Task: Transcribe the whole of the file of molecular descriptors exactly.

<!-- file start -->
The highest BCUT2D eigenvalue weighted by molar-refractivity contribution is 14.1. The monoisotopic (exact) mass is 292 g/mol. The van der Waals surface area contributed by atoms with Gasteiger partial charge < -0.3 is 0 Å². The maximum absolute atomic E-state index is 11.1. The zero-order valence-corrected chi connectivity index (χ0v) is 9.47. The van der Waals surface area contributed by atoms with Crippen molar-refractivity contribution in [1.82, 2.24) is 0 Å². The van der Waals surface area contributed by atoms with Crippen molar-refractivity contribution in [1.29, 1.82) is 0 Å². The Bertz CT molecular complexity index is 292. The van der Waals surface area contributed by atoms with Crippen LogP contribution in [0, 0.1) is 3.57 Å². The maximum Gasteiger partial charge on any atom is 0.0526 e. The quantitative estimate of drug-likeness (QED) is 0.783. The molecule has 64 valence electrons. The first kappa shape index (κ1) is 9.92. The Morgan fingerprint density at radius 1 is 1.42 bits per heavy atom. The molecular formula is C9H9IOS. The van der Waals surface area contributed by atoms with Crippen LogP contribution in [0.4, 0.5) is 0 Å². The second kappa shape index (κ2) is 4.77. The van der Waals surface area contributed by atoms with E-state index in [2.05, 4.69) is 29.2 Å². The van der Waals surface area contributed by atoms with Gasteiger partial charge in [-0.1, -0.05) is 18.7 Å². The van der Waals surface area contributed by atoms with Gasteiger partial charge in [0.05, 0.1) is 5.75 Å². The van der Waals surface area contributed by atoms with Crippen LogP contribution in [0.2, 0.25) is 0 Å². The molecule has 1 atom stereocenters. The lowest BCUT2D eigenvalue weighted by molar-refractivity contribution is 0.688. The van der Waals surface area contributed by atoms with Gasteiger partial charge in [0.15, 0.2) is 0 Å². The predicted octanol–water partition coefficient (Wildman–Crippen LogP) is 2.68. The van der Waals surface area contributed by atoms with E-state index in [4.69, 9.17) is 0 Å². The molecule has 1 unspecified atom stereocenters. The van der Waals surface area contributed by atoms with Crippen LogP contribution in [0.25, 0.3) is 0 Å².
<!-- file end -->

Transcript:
The highest BCUT2D eigenvalue weighted by molar-refractivity contribution is 14.1. The monoisotopic (exact) mass is 292 g/mol. The van der Waals surface area contributed by atoms with Gasteiger partial charge < -0.3 is 0 Å². The maximum absolute atomic E-state index is 11.1. The zero-order valence-corrected chi connectivity index (χ0v) is 9.47. The van der Waals surface area contributed by atoms with Crippen molar-refractivity contribution in [1.82, 2.24) is 0 Å². The van der Waals surface area contributed by atoms with Crippen molar-refractivity contribution in [1.29, 1.82) is 0 Å². The Bertz CT molecular complexity index is 292. The van der Waals surface area contributed by atoms with Crippen LogP contribution in [0, 0.1) is 3.57 Å². The maximum Gasteiger partial charge on any atom is 0.0526 e. The quantitative estimate of drug-likeness (QED) is 0.783. The molecule has 64 valence electrons. The first kappa shape index (κ1) is 9.92. The Morgan fingerprint density at radius 1 is 1.42 bits per heavy atom. The molecular formula is C9H9IOS. The van der Waals surface area contributed by atoms with Crippen LogP contribution in [0.4, 0.5) is 0 Å². The second kappa shape index (κ2) is 4.77. The van der Waals surface area contributed by atoms with E-state index in [2.05, 4.69) is 29.2 Å². The van der Waals surface area contributed by atoms with Gasteiger partial charge in [-0.1, -0.05) is 18.7 Å². The van der Waals surface area contributed by atoms with Gasteiger partial charge in [0.05, 0.1) is 5.75 Å². The van der Waals surface area contributed by atoms with Crippen LogP contribution in [0.2, 0.25) is 0 Å². The molecule has 1 atom stereocenters. The lowest BCUT2D eigenvalue weighted by molar-refractivity contribution is 0.688. The van der Waals surface area contributed by atoms with Gasteiger partial charge in [0.15, 0.2) is 0 Å². The predicted octanol–water partition coefficient (Wildman–Crippen LogP) is 2.68. The van der Waals surface area contributed by atoms with E-state index in [4.69, 9.17) is 0 Å². The molecule has 1 unspecified atom stereocenters. The van der Waals surface area contributed by atoms with Crippen LogP contribution in [0.25, 0.3) is 0 Å².